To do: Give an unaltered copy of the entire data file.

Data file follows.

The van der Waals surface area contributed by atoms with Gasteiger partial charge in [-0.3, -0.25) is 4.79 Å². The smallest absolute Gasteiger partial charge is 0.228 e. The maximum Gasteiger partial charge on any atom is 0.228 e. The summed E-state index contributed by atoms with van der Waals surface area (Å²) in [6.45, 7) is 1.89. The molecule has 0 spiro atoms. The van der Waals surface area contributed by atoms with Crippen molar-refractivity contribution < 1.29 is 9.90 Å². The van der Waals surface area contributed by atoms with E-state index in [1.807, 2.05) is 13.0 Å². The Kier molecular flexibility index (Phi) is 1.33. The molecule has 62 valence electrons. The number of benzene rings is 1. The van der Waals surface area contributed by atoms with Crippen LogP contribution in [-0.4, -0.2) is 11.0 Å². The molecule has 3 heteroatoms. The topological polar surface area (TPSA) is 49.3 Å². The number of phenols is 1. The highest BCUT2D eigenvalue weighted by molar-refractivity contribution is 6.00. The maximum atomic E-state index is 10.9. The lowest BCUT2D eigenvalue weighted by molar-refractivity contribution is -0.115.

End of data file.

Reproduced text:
The van der Waals surface area contributed by atoms with Gasteiger partial charge in [-0.3, -0.25) is 4.79 Å². The smallest absolute Gasteiger partial charge is 0.228 e. The maximum Gasteiger partial charge on any atom is 0.228 e. The summed E-state index contributed by atoms with van der Waals surface area (Å²) in [6.45, 7) is 1.89. The molecule has 0 spiro atoms. The van der Waals surface area contributed by atoms with Crippen molar-refractivity contribution < 1.29 is 9.90 Å². The van der Waals surface area contributed by atoms with E-state index in [1.807, 2.05) is 13.0 Å². The Kier molecular flexibility index (Phi) is 1.33. The molecule has 62 valence electrons. The number of benzene rings is 1. The van der Waals surface area contributed by atoms with Crippen LogP contribution in [-0.4, -0.2) is 11.0 Å². The molecule has 3 heteroatoms. The topological polar surface area (TPSA) is 49.3 Å². The number of phenols is 1. The highest BCUT2D eigenvalue weighted by molar-refractivity contribution is 6.00. The maximum atomic E-state index is 10.9. The lowest BCUT2D eigenvalue weighted by molar-refractivity contribution is -0.115.